Step 5: Schedule a recurring meeting every six to eight weeks with key stakeholders to review the outcome of experiments (i.e. ideas currently in the 2nd diamond) and/or the impact of the things that were deployed to production (i.e. the things that have made it through the discovery into delivery).
Done? Then lets get to discovery.
Image thanks to Anna Peniaskova.
Applying the double diamond to discovery first employs divergent thinking to capture all the problems we couldsolve. This is where the idea portal (see step 3 above) captures all the ideas in a structured manner. When colleagues suggest new ideas to you at the coffee machine, in the elevator, via email or anywhere else, politely refer them to the idea portal – explaining that all ideas are created equal.
Then its time to start convergent thinking to focus our scarce resources on the problems that we think might help us achieve our agreed goals. Review each idea against the decision-making framework you compiled in step 2 (above). You will likely need to map ideas back to problems (as many ideas will be solutions rather than problems) and do some grouping of ideas if they relate to the same underlying problem.
Do this in partnership with your key stakeholders in the ideas review meeting (refer step 4 above). This sounds painful, but its worth it. Do it for your users.
This completes the first diamond. You should now have a shortlist of ideas which map to the problems that you and your stakeholders care about. It is important to remember that to progress from the first diamond to the second diamond you need evidence - either qualitative or quantitative. Stakeholders opinions or hearsay from users is not enough.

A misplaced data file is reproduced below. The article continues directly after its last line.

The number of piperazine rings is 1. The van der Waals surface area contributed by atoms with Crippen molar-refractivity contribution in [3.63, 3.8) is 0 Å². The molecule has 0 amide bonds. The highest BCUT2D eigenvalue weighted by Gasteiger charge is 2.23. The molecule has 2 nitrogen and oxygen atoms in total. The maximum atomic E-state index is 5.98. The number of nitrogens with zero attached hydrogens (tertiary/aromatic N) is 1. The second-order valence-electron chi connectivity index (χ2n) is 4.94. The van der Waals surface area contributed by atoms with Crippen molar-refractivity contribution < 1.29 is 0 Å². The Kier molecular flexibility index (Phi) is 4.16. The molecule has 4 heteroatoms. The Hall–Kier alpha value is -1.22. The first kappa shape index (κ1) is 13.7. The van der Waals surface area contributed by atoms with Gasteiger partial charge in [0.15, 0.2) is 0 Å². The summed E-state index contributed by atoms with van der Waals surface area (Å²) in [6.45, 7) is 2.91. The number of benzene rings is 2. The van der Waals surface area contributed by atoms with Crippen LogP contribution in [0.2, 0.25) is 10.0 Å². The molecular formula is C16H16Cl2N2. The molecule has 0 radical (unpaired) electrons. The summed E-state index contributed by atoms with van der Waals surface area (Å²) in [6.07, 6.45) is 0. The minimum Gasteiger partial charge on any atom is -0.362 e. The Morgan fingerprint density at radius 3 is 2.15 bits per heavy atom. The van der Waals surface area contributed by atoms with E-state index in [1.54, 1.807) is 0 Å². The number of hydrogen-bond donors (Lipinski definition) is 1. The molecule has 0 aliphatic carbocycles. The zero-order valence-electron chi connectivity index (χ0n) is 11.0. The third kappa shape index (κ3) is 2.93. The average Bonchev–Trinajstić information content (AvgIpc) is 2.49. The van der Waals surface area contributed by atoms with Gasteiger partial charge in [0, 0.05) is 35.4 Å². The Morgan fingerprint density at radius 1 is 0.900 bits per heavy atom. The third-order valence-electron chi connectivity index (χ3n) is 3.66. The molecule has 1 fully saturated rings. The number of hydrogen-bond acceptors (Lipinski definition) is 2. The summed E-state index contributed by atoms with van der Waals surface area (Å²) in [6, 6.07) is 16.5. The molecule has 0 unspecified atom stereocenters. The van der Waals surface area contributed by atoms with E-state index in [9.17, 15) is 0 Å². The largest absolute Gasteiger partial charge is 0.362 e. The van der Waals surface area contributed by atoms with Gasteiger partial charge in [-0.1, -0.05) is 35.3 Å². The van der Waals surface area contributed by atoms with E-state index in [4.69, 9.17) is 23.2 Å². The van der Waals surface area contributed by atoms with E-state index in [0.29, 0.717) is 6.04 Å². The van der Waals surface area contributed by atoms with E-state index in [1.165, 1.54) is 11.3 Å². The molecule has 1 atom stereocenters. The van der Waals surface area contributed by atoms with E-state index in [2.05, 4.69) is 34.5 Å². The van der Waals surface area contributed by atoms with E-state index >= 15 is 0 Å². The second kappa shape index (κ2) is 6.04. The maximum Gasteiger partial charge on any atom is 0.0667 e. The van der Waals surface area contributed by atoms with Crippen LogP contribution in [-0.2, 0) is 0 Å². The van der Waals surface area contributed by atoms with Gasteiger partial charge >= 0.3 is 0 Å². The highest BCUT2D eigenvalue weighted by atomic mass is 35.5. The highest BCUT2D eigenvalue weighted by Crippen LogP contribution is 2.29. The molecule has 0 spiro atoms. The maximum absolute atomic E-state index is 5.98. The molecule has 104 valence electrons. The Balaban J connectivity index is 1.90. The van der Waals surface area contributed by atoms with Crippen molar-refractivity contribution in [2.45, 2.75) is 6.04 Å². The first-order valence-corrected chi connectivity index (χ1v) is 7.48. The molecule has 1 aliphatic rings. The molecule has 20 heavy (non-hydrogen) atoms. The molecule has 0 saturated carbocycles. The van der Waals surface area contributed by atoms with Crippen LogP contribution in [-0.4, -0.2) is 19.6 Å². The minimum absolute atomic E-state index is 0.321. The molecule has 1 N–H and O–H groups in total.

A key output of the first diamond is a forecast in the metric we expect to shift and by how much. This is the bet we will try to validate in diamond two.
We start the 2nd diamond with divergent thinking again to uncover all the possible solutions to solve the problems we shortlisted – some of the solutions may in fact be the ideas already suggested. We need to have at least two distinctly different solutions for each problem.
We then converge on the optimal solution through validating the potential solutions using historical data (e.g. support issues raised by users), interviews with users (sometimes including wireframes), surveys or AB experiments. The amount of effort you want to spend should be relative to the size of the idea/risk.
This completes the second diamond.
Finally, to ensure we learn from our previous decisions we measure the actual result and compare it our forecast. We present these at a benefits retrospective meeting (see step 5) every six weeks to discuss:
To learn more details on the discovery track and "Tasks within the steps" just reach out.
Measure the effectiveness of the discovery track by tracking different outputs over different tasks of the process in combination with cycle time and time spent with customers.
But the essential outputs are as follows:
Being inclusive is key – not to be confused with consensus - we involve the team of five + 2 (product, technology, analytics, user experience and quality plus operations and publishing).
Consensus on the process is key – but once everyone is agreed on the process – you are on firm ground to say ‘no’.
Applying the double diamond to discovery does not mean to make decisions by committee. Product managers are responsible for the ROI and a key part of that responsibility is to understand our customers, users, competitors, strategy and trends - and then based on that understanding make product decisions regarding which problems to solve.
Working through a rigorous discovery process enables us to make better product decisions which are accepted by stakeholders - because building awesome software that nobody uses is not that awesome.
Just ask these guys...
There are many way to do discovery and this one of them. I am always looking to do better discovery so if you have any thoughts, want to discuss other methods please reach out.